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SJST24-105 "AGED COTTON" INLAY LOOPWHEEL T-SHIRT

$102.00
About 150 years ago, Japan's voluntary isolation from the rest of the world ("sakoku" in Japanese) ended and diplomatic relations with other countries resumed. The label design on tea boxes used for exporting Japanese tea at that time was called "Ranji," which was drawn by ukiyoe craftsmen and was a mix of traditional Japanese ukiyoe and English script. This design style is said to be the forerunner of Japanese graphic design, and is still passed down today.
 
National seclusion: Fear of the decline of Shintoism and Buddhism, which had long been worshipped by the Japanese people, led to the closing of the country and the refusal to engage in foreign trade for over 250 years (1603 - 1868).

Inlay Loopwheele T-Shirt

 This is inlay-knitted shirt is made from aged cotton on a loopwheel machine. Cotton is usually transported in compressed bails, but by slowly maturing it in a temperature and humidity-controlled room for 30 to 50 days, we were able to restore the compressed cotton to its original plump and fluffy glory. It is with this aged cotton that we spin up our threads and have them knitted on a vintage machine in Wakayama. 

 

Under normal conditions, these old loopwheel machines can only produce about 1 meter of fabric per hour. In our case however, because we are using high-gauge thread for difficult inlay knitting, only about 48cm of fabric per hour is possible. It may sound inefficient and time consuming, but the result is a small quantity of soft material that is almost moist to the touch and, while being quite thick, stretches less than standard hanging knitted fabric. We’ve also taken the silhouette into consideration, and even though this is knitted on a loopwheel machine, it features split sides.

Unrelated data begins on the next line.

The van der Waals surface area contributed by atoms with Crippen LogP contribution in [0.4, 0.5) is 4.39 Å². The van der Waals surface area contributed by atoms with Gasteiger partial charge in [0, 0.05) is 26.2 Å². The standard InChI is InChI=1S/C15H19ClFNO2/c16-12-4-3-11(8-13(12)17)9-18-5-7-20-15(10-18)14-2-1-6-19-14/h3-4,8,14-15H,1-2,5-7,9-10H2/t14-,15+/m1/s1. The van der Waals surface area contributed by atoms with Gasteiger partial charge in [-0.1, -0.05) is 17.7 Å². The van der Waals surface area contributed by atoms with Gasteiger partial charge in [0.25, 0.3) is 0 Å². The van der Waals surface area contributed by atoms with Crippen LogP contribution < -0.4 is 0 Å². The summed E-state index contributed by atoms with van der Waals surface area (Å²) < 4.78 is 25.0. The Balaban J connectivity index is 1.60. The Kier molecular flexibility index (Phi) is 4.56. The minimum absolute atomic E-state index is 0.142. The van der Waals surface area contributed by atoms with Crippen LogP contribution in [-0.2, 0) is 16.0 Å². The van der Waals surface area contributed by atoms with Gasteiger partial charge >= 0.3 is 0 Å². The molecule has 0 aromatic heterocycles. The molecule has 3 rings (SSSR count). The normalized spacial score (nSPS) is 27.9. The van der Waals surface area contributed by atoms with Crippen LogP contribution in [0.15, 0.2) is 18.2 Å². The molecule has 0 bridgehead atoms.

Tetsukon: This was one of the most common and in-demand colors during the Edo period. Originally, navy blue was a color that could be created by repeatedly dyeing with indigo, while a more greenish navy blue with a purplish tint was differentiated by adding the word "testsu" (iron) to it. 
 
Aokuchiha: This is Japanese color name represents trees turning red and decaying in autumn. It has a long history and has been widely used as a color for clothing for over 1,000 years. Although natural dyes of this color aren't found these days (cheap and convenient chemical dyes are now widely used) our ancestors used to mix indigo with a dye from the "kihada" tree to make this beautiful color. 


 

SJST24-105

Length Shoulder Chest Sleeve
S 59.5 41 45 17
M 62 43 47 17.5
L 64.5 45 50 19.5
XL 67.5 47 53 20.5
XXL 69 49 56 21.5

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